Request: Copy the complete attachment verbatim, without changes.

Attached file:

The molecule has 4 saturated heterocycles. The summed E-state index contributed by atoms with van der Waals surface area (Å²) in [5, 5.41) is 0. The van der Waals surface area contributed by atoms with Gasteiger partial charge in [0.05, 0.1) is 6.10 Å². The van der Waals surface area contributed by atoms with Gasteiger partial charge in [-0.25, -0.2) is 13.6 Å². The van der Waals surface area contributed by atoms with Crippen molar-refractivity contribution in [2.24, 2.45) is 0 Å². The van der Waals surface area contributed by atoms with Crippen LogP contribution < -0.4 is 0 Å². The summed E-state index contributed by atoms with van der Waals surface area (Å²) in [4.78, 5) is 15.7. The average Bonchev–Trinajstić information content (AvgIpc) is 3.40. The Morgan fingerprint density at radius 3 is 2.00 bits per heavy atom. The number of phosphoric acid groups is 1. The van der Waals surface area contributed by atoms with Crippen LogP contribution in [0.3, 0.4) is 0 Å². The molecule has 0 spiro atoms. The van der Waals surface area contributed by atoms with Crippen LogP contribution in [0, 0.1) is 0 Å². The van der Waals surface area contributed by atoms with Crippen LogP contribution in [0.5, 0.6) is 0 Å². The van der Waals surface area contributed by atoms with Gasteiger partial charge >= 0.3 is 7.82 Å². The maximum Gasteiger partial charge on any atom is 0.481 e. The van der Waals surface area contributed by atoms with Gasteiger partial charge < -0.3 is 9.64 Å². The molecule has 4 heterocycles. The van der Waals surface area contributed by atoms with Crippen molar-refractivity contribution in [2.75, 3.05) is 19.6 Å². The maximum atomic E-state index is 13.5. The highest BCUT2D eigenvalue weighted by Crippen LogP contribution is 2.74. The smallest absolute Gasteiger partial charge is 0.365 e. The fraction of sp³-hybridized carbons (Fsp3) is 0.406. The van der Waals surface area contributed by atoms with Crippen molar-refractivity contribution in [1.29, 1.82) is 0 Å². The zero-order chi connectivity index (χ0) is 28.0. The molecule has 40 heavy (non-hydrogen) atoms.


The molecule has 4 saturated heterocycles. The summed E-state index contributed by atoms with van der Waals surface area (Å²) in [5, 5.41) is 0. The van der Waals surface area contributed by atoms with Gasteiger partial charge in [0.05, 0.1) is 6.10 Å². The van der Waals surface area contributed by atoms with Gasteiger partial charge in [-0.25, -0.2) is 13.6 Å². The van der Waals surface area contributed by atoms with Crippen molar-refractivity contribution in [2.24, 2.45) is 0 Å². The van der Waals surface area contributed by atoms with Crippen LogP contribution < -0.4 is 0 Å². The summed E-state index contributed by atoms with van der Waals surface area (Å²) in [4.78, 5) is 15.7. The average Bonchev–Trinajstić information content (AvgIpc) is 3.40. The Morgan fingerprint density at radius 3 is 2.00 bits per heavy atom. The number of phosphoric acid groups is 1. The van der Waals surface area contributed by atoms with Crippen LogP contribution in [0.3, 0.4) is 0 Å². The molecule has 0 spiro atoms. The van der Waals surface area contributed by atoms with Crippen LogP contribution in [0, 0.1) is 0 Å². The van der Waals surface area contributed by atoms with Crippen LogP contribution in [0.5, 0.6) is 0 Å². The van der Waals surface area contributed by atoms with Gasteiger partial charge >= 0.3 is 7.82 Å². The maximum Gasteiger partial charge on any atom is 0.481 e. The van der Waals surface area contributed by atoms with Gasteiger partial charge < -0.3 is 9.64 Å². The molecule has 4 heterocycles. The van der Waals surface area contributed by atoms with Crippen molar-refractivity contribution in [2.75, 3.05) is 19.6 Å². The maximum atomic E-state index is 13.5. The highest BCUT2D eigenvalue weighted by Crippen LogP contribution is 2.74. The smallest absolute Gasteiger partial charge is 0.365 e. The fraction of sp³-hybridized carbons (Fsp3) is 0.406. The van der Waals surface area contributed by atoms with Crippen molar-refractivity contribution in [1.29, 1.82) is 0 Å². The zero-order chi connectivity index (χ0) is 28.0. The molecule has 40 heavy (non-hydrogen) atoms.